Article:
, 2006
"... One proposal for automatic construction of proofs about programs is to combine Hoare logic and abstract interpretation. Constructing proofs is in Hoare logic. Discovering programs’ invariants is done by abstract interpreters. One problem of this approach is that abstract interpreters often compute i ..."
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Cited by 3 (0 self)
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One proposal for automatic construction of proofs about programs is to combine Hoare logic and abstract interpretation. Constructing proofs is in Hoare logic. Discovering programs’ invariants is done by abstract interpreters. One problem of this approach is that abstract interpreters often compute invariants that are not needed for the proof goal. The reason is that the abstract interpreter does not know what the proof goal is, so it simply tries to find as strong invariants as possible. These unnecessary invariants increase the size of the constructed proofs. Unless the proofconstruction phase is notified which invariants are not needed, it blindly proves all the computed invariants. In this paper, we present a framework for designing algorithms, called abstractvalue slicers, that slice out unnecessary invariants from the abstract interpretation results. The framework provides interpretation in the whole proofconstruction process, and notifies to the next proofconstruction phase which invariants it does not have to prove. Using the framework, we designed an abstractvalue slicer for an existing relational analysis and applied it on programs. In this experiment, the slicer identified 62 % − 81 % of the computed invariants as unnecessary, and resulted in 52 % − 84% reduction in the size of constructed proofs.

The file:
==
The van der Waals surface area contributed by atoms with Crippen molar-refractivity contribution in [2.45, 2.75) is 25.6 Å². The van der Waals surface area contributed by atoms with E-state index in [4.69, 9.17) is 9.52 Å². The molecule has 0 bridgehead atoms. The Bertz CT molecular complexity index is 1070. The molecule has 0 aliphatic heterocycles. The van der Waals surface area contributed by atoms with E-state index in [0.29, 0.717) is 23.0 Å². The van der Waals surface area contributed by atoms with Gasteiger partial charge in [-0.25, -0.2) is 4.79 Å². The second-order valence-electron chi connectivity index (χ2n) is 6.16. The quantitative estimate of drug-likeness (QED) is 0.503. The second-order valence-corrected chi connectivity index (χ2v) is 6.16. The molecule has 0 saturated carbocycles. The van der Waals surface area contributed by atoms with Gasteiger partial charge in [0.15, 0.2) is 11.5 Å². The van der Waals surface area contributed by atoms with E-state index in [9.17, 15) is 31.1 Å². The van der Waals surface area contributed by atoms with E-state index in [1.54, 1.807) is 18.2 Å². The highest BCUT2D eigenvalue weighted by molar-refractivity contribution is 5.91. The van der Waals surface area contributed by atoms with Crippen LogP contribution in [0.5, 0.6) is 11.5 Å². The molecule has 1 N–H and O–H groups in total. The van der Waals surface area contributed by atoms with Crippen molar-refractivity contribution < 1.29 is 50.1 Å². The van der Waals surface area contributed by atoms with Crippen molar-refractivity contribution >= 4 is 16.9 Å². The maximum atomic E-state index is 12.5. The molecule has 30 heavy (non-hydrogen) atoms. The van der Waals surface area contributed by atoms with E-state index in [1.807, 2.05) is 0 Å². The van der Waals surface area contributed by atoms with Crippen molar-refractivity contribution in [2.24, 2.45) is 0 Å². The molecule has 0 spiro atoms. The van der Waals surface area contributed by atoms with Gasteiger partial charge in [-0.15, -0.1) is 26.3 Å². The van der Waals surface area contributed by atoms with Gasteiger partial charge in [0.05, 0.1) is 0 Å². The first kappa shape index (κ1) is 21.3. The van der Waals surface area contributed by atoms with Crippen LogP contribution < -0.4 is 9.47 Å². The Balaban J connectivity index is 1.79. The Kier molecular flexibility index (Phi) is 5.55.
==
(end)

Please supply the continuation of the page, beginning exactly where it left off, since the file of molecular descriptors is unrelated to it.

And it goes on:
Fast Strictness Analysis Based on Demand Propagation
 ACM Transactions on Programming Languages and Systems
, 1995
"... Interpretation versus Demand Propagation Wadler [1987] uses abstract interpretation over a fourpoint domain for reasoning about strictness on lists. The four points correspond to undefined list (represented by value 0), infinite lists and lists with some tail undefined (value 1), lists with at lea ..."
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Cited by 2 (0 self)
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Interpretation versus Demand Propagation Wadler [1987] uses abstract interpretation over a fourpoint domain for reasoning about strictness on lists. The four points correspond to undefined list (represented by value 0), infinite lists and lists with some tail undefined (value 1), lists with at least one head undefined (value 2), and all lists (value 3). Burn's work [Burn 1987] on evaluation transformers also uses abstract interpretation on the abovementioned domain for strictness analysis. He defines four evaluators that correspond to the four points mentioned above in the sense that the ith evaluator will fail to produce an answer when given a list with the abstract value i \Gamma 1.
DataFlow Analysis for HotSpot Program Optimization
"... Abstract. A hot spot of a program is a program region, whose execution time crucially impacts the overall execution time of the program. A hot spot can often be optimized without fully analyzing the whole program. This is supported by approaches for demanddriven dataflow analysis. Particularly suc ..."
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Cited by 1 (1 self)
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Abstract. A hot spot of a program is a program region, whose execution time crucially impacts the overall execution time of the program. A hot spot can often be optimized without fully analyzing the whole program. This is supported by approaches for demanddriven dataflow analysis. Particularly successful in practice turned out to be an approach based on reverse dataflow analysis. In this paper, we reconsider this approach. By recalling the Reverse Safety and Coincidence Theorem and the Link Theorem we highlight the duality of classical and reverse dataflow analysis and their relationship to each other. This addresses a common gap in previous presentations of this approach and sheds light on the formal foundation underlying the construction of correct and precise demanddriven dataflow analyses based on reverse dataflow analysis. We illustrate the usability of this approach for hotspot program optimization. It is useful, however, for other applications, too, such as justintime compilation and debugging. 1